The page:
The rise in multiple pregnancies is at least in part due to the rise in fertility treatments like IVF and AI. Many women are also waiting until they’re after 35 to have children... and this definitely increases your chances of conceiving multiples. Since 1980, multiple pregnancies have increased by 65-75% and the chance of having triplets has increase 5 fold.
It’s important to realise that carrying multiples comes with its’ own set of unique challenges, concerns, questions and complications.
Possible Complications during pregnancy
Unfortunately, there are greater risks associated with a multiple pregnancy. 2 of the more common risks include high blood pressure and pre-eclampsia. While a minor rise in blood pressure is nothing to fret about, pre-eclampsia can be. It is a serious blood circulation problem, which affects the placenta, as well as the mother’s vital organs.
According to Cape Town based ob/gyn, Dr Christo Benecke, “there is a significant increase in the chances of pre-eclampsia in a multiple pregnancy”. Warning signs include; vision problems, a constant headache, pain in the upper right abdomen and swelling of the hands and feet. Although pre-eclampsia is serious, it is important not to panic. Remember it is perfectly treatable with bed rest and medication.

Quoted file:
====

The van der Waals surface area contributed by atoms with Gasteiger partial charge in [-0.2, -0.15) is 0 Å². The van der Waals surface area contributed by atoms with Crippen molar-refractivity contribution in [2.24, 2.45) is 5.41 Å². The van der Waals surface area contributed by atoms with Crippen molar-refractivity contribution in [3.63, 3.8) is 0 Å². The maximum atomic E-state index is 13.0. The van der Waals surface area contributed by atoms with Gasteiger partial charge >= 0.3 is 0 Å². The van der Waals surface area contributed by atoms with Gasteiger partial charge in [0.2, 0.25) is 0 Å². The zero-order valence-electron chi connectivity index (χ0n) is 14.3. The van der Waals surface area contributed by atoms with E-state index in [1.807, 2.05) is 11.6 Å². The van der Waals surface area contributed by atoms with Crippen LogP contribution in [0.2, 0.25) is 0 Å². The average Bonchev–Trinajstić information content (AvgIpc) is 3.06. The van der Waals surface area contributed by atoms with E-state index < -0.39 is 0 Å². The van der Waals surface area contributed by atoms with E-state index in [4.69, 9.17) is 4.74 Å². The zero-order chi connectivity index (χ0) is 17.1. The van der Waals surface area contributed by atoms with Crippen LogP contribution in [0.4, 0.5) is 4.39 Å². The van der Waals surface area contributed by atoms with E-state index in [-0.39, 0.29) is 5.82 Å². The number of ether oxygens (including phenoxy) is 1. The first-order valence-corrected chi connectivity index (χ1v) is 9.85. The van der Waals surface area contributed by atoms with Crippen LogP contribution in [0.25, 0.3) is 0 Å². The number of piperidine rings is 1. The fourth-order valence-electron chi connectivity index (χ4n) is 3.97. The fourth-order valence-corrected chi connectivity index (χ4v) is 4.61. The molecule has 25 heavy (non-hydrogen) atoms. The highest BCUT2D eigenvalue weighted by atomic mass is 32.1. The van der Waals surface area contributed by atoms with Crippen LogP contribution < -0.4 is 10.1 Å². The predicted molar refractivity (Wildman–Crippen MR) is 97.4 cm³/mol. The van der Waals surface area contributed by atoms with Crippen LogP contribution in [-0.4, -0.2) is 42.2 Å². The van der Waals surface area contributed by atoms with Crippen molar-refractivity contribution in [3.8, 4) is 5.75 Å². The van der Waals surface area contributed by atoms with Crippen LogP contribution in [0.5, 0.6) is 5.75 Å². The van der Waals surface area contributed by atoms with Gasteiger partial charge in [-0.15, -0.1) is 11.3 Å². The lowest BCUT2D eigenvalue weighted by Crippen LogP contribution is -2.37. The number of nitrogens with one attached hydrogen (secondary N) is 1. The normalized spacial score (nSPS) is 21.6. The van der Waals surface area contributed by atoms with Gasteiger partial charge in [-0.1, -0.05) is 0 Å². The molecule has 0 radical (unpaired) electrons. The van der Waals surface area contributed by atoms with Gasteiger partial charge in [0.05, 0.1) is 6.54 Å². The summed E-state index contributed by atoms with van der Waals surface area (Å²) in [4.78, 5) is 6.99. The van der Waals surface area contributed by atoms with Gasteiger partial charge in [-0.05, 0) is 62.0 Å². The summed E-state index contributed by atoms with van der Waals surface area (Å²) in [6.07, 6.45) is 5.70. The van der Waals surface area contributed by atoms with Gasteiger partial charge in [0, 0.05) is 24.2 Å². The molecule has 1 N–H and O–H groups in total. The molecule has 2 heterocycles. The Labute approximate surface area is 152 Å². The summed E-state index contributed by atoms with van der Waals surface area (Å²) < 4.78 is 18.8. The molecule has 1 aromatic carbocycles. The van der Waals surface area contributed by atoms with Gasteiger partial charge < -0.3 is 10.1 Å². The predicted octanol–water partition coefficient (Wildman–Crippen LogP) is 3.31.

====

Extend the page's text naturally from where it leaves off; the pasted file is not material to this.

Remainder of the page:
Read: What is pre-eclampsia?
Gestational Diabetes is another, more common risk. It occurs when the pregnancy hormones interfere with the action of insulin in the mother’s body. Gestational diabetes can also be managed with regular check ups and a change in diet, like switching to low GI foods.
Intrauterine Growth Restriction (IUGR)
Another common risk is Intrauterine Growth Restriction (IUGR), or a baby that is not growing at a normal rate. Incidents of IUGR definitely increase with a multiple pregnancy, in all likelihood because the growth rate of multiples slows down in the last trimester.
This slowing occurs for various reasons, either the placenta cannot handle further growth, or there is simply just not enough leg room in there anymore.
Risk of miscarriage
There is also a greater risk of miscarriage in a multiple pregnancy. However, Dr John Fassler, an ob/gyn at the Stellenbosch Medi-Clinic, points out that this risk is only “slightly higher”. Other complications include a greater chance of foetal abnormalities and foetal demise in-utero, but these are both very rare.